Nearly from its beginning, Batavia was an industrial city. Farm implement and windmill factories provided employment for many. The first products manufactured in Batavia (flour, ice, lumber, paper, stone) found markets in Chicago.
Batavia’s significant companies are identified below. Click on any of the names above for the history of the company.
The Appleton Manufacturing Company originated in Appleton, Wisconsin, in 1872 by the citizens of that city. The company’s first products were farm implements.
The VanNortwick family became interested in the thriving company. In the summer of 1894, the company moved to an abandoned furniture factory on the southern outskirts of Geneva. They turned it into a modern plant in a new community they built and called VanNortwick.
In 1894, it purchased the entire plant and machinery of the Goodhue Wind Engine Company of St. Charles and added a number of galvanized steel mills to the line of windmills formerly made by Goodhue.
Salesmen carried samples of windmills as they toured the west by train, wagon, and later trucks, visiting farmers and extolling the virtues of windmills made in Batavia. The salesman took an order and telegraphed it back to Batavia. After the mill was manufactured, it was shipped in pieces by train to the customer. It would have to be assembled on the farmer’s land.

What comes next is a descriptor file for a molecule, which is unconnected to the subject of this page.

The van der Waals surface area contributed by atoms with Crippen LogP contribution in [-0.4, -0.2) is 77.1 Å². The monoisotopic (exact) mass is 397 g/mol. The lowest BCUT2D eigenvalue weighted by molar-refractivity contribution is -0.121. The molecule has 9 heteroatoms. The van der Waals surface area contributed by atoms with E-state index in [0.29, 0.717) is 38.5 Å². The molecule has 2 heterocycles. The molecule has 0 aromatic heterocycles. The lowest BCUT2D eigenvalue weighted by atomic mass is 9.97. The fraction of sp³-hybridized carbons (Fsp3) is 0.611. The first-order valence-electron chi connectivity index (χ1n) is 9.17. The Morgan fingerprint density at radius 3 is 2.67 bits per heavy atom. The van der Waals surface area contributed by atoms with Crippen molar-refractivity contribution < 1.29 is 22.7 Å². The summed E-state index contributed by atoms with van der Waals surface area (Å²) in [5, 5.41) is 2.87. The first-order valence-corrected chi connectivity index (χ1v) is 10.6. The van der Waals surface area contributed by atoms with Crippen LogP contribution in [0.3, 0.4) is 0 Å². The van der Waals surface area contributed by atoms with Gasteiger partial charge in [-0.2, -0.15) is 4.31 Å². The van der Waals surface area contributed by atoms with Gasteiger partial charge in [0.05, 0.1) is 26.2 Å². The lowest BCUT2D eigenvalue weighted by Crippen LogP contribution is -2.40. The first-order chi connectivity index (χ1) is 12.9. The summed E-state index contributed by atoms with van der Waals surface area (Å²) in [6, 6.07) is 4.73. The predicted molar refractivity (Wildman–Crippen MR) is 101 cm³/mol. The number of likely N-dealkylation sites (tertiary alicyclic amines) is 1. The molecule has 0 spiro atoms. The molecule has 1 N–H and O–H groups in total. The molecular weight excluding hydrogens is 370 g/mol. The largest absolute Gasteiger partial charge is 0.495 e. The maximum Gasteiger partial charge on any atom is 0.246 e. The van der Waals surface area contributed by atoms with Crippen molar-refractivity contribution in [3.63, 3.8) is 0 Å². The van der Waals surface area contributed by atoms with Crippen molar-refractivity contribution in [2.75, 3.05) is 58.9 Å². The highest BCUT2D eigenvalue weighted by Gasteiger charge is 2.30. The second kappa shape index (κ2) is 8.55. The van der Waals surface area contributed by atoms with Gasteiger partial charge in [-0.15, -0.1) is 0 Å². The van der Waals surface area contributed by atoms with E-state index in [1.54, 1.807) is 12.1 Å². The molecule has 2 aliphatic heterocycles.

But at 8 p.m., November 14, 1900, two men, were on duty when either a can of naptha or a stove exploded in the paint room. It took off the entire roof and part of a west wall and started a fire. Despite overhead water tanks, the two men were powerless to stop the spread of the flames. All that was saved were the company books and some portable office machines. They were taken to the VanNortwick Block on Wilson Street in Batavia.
A few days later, the Batavia Business Men’s Association held a special meeting to make plans to entice the VanNortwicks to relocate in Batavia. They offered the owners $10,000 to move to their city.
By mid-December, the company had established its headquarters in buildings on First Street already owned by the VanNortwicks. They worked from these buildings while they built a new plant on the west bank of the river covering nearly 10 acres of land. Employing 300 men, they manufactured thousands of windmills and other pieces of farm equipment until World War II.
Most of this plant was razed to make way for Batavia’s Riverwalk. A remaining building was restored for Batavia’s government center, including the police department, administrative offices, and the city council chambers.
Windmill Workshop Area
View Riverwalk from Depot Museum